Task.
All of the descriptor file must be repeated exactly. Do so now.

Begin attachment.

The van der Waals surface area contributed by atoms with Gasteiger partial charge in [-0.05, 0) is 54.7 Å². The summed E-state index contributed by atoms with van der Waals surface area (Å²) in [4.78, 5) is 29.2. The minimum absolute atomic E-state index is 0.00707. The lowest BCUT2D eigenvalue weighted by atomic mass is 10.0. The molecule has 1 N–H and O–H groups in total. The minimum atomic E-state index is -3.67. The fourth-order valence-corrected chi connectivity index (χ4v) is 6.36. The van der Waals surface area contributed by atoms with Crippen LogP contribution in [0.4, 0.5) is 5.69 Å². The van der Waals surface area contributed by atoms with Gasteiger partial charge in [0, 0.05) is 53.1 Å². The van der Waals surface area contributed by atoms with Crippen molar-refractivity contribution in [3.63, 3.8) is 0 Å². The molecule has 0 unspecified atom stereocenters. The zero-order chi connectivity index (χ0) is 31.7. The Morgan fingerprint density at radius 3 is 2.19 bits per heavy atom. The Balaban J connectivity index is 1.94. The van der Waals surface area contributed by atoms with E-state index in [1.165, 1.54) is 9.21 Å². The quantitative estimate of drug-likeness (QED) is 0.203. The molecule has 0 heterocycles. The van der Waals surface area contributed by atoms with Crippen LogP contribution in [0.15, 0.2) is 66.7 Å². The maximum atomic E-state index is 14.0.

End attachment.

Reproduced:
The van der Waals surface area contributed by atoms with Gasteiger partial charge in [-0.05, 0) is 54.7 Å². The summed E-state index contributed by atoms with van der Waals surface area (Å²) in [4.78, 5) is 29.2. The minimum absolute atomic E-state index is 0.00707. The lowest BCUT2D eigenvalue weighted by atomic mass is 10.0. The molecule has 1 N–H and O–H groups in total. The minimum atomic E-state index is -3.67. The fourth-order valence-corrected chi connectivity index (χ4v) is 6.36. The van der Waals surface area contributed by atoms with Crippen LogP contribution in [0.4, 0.5) is 5.69 Å². The van der Waals surface area contributed by atoms with Gasteiger partial charge in [0, 0.05) is 53.1 Å². The van der Waals surface area contributed by atoms with Crippen molar-refractivity contribution in [3.63, 3.8) is 0 Å². The molecule has 0 unspecified atom stereocenters. The zero-order chi connectivity index (χ0) is 31.7. The Morgan fingerprint density at radius 3 is 2.19 bits per heavy atom. The Balaban J connectivity index is 1.94. The van der Waals surface area contributed by atoms with E-state index in [1.165, 1.54) is 9.21 Å². The quantitative estimate of drug-likeness (QED) is 0.203. The molecule has 0 heterocycles. The van der Waals surface area contributed by atoms with Crippen LogP contribution in [0.15, 0.2) is 66.7 Å². The maximum atomic E-state index is 14.0.